Parenting In Harmony
Jul 29, 2016 / Written by: America Needs Fatima
The father is the father; the mother is the mother
Each one’s role is different; together they must harmonize. This is particularly essential when there is a question of the exercise of authority over the children.
The principal authority is centered in the father; the mother who is associated with him, shares this authority. Both have therefore, according to their respective roles, the mission to command; the father in a way that is not more harsh but more virile; the mother in a way that is not more easygoing—she ought to demand the same things the father requires and with the same firmness—but more gently expressed. Parental action must be common, harmonious, coordinated, directed to the same end.
Extremely unpleasant conditions are created if the mother, for example, tolerates an infraction of an order given by the father.
The father on his part should avoid too great sternness, an uncalled-for severity of tone or what is worse, cruelty.
The mother should guard against weakness and insufficient resistance to the tears of the child or the cute little ways he has discovered for avoiding punishment or side-tracking a command. She ought to be particularly cautious not to undermine paternal authority either by permitting the children to disobey his injunctions or, under pretext of tempering the father’s severity, by countermanding his orders.
It is from the father himself that she should secure the necessary relaxation of requirements if she feels he is being too rigid; never should she on her own change a decision that the father has given. Otherwise the children will soon play the father and mother against each other; they will know that they can have recourse to mamma when papa commands something and they will be able to disregard the order.
Father and mother both lose their authority in this way to their own great detriment. The wife discredits her husband in the eyes of the children and herself as well.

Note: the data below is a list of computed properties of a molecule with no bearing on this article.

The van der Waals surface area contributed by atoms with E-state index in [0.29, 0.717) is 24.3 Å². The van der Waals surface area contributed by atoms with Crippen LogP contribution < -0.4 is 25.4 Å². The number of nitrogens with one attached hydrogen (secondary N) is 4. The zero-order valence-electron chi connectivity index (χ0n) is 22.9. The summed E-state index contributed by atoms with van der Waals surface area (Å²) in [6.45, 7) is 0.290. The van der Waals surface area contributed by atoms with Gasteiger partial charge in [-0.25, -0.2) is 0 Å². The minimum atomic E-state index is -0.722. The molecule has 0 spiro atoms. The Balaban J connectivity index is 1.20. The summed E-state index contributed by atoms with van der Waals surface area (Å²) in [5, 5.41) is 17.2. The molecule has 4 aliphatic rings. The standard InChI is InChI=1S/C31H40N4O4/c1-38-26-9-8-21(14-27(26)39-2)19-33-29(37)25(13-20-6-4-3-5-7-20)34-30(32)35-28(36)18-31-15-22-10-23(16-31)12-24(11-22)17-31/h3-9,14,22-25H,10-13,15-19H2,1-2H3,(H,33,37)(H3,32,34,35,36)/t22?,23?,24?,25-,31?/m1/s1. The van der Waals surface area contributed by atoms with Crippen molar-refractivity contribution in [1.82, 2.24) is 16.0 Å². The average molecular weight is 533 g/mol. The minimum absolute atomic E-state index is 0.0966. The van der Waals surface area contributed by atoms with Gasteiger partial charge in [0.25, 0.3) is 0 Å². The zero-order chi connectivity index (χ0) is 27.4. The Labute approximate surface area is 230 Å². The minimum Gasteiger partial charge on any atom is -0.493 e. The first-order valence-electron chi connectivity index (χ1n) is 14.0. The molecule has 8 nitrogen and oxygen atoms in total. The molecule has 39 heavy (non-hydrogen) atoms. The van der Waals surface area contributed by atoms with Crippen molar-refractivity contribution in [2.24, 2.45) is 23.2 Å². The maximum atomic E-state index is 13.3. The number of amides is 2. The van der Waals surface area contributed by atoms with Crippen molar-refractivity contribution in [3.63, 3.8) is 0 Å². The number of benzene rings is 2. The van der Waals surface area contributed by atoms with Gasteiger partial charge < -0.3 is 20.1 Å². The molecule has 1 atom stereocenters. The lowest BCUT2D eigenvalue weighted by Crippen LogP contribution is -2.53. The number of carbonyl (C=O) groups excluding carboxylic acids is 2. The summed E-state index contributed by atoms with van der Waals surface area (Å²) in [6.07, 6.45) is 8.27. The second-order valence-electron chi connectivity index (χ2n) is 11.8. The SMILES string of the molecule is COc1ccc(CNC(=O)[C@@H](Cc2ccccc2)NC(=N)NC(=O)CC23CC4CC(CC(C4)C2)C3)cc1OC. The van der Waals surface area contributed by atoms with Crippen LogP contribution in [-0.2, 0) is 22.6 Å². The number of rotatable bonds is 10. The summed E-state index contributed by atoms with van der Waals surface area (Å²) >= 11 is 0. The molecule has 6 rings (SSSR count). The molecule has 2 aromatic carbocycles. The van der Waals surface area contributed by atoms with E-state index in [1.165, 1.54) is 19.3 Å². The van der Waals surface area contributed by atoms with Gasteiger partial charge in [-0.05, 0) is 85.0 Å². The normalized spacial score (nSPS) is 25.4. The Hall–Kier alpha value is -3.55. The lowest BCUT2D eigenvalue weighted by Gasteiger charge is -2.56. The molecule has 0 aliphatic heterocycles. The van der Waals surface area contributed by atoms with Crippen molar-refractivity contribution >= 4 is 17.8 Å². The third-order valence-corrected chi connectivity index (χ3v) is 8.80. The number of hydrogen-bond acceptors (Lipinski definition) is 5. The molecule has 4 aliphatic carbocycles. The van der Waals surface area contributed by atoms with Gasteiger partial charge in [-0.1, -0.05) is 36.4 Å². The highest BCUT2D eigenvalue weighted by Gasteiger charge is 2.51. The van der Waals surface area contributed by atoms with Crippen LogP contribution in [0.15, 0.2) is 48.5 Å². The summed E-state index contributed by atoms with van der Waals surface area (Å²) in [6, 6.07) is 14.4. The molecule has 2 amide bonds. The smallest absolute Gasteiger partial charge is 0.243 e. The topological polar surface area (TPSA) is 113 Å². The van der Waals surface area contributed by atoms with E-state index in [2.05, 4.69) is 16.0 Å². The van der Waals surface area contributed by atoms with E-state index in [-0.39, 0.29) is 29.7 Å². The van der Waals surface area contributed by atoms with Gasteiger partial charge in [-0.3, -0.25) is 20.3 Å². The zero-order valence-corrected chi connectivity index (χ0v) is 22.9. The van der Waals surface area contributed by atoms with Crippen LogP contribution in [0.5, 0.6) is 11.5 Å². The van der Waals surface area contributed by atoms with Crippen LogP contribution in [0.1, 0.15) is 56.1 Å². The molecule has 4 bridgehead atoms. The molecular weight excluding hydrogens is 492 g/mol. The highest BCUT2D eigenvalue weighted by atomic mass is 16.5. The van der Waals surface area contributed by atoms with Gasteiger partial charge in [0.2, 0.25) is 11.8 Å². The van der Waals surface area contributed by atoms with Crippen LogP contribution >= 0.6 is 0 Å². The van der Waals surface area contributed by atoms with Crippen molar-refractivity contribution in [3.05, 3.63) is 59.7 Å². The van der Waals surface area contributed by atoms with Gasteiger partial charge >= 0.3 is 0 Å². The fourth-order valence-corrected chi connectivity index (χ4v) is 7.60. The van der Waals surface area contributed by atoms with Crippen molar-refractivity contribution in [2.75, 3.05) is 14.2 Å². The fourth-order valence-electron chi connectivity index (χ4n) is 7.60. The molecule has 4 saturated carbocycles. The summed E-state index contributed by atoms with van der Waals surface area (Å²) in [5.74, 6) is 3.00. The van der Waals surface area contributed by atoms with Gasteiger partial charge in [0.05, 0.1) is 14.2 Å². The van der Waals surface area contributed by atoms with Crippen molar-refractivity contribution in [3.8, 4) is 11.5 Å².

Never should the children sense the least discord between their parents, either in regard to their principles or their methods of training. Quick to exploit the rift, they will also be quick to get the upper hand. It is the ruination of obedience.
The mother can blame herself for working forcefully for its destruction. She is perfectly justified in trying to make the execution of the father’s orders more agreeable; that is quite another thing. But in this case she must justify the conduct of the father and not seem to blame him by softening the verdict.
Husband and wife are but one: he, the strength; she, the gentleness. The result is not an opposition of forces but a conjoining of forces; the formation of a single collective being, the couple.
Another point in this matter of obedience: Never let the children command the parents. How many parents, mothers especially, betray their mission!
Parents are not supposed to give orders indiscriminately but wisely; when they have done this, they should not go back on a command. To command little is the mark of a firm authority.
There should be no fussiness, no irritation, only calm firmness. The child, who becomes unnerved, and certainly not without cause, before a multiplicity of disconnected orders that fall upon him from all sides, submits before a gentle and unbending authority. Calmness steadies him and unyielding firmness unfailingly leads him to obey.
Adapted from Raoul Plus, S.J.’s Christ in the Home (Colorado Springs, CO: Gardener Brothers, 1951). This book is a treasure chest of advice for Catholics on the practical and spiritual concerns of raising a family.